We have no wish to deny that these frightful exhibitions of fanaticism may have touched Voltaire with indignation and pity. We should be sorry to believe the man existed whom they could affect otherwise. But at the same time, it is perfectly clear that the great attraction of these cases for Voltaire was of a different character. The oppressor was identified in his mind with the object of his deadliest animosity; and the victims fled to him personally for refuge. His two master passions, vanity and hatred of religion, were directly interested in the issue. The venue was changed, and the parties. It was no longer the family of Calas vs. the Aldermen of Toulouse ; nor the Chevalier La Barre vs. the Parliament of Paris; but Athanasius contra mundum ; Voltaire against the clergy. He fought out the battle as part of his general crusade against religion.
This comes out distinctly in many of his letters. “Palissot,” he writes to D'Alembert ( 12th July, 1762), “has sent me his comedy. I am occupied just now with a real tragedy much more important; one man hung, another broken on the wheel, a family ruined and dispersed, and all for the sake of our holy religion.” " Vous êtes sans doute instruit de l'horrible adventure des Calas à Toulouse. Je vous conjure de crier, et de faire crier, ecr. l’inf....” Again under date of 25th September, “ Criez partout, je vous en prie, pour les Calas, et contre le fanatisme, car c'est l'inf... qui a fait leur malheur.” So to Damilaville; “ Je me flatte toujours que cette affaire des Calas fera un bien infini à la raison humaine, et autant de mal à l'inf....;" and in many other places to the same effect.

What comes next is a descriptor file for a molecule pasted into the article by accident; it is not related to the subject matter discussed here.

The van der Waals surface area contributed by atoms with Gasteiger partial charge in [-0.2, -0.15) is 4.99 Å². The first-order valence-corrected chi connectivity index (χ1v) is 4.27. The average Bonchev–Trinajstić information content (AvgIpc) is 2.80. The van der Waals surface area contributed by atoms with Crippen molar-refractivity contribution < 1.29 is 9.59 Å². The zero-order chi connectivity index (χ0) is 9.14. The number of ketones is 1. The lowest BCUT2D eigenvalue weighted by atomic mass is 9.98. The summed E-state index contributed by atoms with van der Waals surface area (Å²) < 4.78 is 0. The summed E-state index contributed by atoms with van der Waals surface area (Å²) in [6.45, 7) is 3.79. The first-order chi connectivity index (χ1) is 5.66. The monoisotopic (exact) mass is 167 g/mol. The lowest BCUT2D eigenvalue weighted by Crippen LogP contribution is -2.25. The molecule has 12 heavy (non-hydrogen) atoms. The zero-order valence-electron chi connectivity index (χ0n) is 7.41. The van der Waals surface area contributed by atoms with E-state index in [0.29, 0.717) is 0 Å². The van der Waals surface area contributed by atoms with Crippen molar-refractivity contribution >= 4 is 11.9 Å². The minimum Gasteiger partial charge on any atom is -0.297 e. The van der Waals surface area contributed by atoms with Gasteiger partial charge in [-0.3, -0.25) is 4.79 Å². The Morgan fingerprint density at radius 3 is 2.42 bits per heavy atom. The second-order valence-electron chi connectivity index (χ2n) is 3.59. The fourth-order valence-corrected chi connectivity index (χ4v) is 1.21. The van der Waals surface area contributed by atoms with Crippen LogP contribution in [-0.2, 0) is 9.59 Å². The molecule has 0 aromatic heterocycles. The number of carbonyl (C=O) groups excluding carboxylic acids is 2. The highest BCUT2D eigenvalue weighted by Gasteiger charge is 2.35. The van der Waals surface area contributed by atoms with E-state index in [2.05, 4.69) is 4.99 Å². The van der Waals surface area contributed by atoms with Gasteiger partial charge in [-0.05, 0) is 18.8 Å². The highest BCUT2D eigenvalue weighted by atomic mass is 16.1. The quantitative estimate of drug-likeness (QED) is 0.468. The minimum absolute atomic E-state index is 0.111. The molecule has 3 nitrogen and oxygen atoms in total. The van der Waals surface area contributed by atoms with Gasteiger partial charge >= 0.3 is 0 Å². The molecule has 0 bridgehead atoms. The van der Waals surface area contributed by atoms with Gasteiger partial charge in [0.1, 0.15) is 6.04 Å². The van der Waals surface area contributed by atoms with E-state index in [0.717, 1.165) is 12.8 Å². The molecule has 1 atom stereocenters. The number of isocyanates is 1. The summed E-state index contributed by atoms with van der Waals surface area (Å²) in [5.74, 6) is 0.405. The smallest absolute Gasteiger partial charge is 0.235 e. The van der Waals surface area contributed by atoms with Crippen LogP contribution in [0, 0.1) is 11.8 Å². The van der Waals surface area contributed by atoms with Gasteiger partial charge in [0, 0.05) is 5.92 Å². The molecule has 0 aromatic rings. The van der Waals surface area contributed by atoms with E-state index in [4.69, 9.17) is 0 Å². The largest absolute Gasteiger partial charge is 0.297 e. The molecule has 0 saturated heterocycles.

The same thing is true of the interest he took in the Sirven and Abbeville cases. He cared for them mainly, as they formed a part of the battery with which he hoped to prostrate Christianity; and not satisfied with these, he even set himself to hunt up
other cases of which he could make a similar use. The charm of the thing was, that here he could speak out without disguise. The “judicial murders” committed at the instigation of the priesthood, led to a general cry of horror; and Voltaire could faire main basse on the fanaticism that produced them, without bringing his motives into suspicion. He could assassinate religion all the more effectually, for being in circumstances to steal the garment of philanthropy. It was just one of those cases in which Satan transforms himself into an angel of light.
As for real goodness or benevolence, we are bound to say that not a particle of anything like it appears in Voltaire's character
. He was accustomed to scoff habitually at all those things which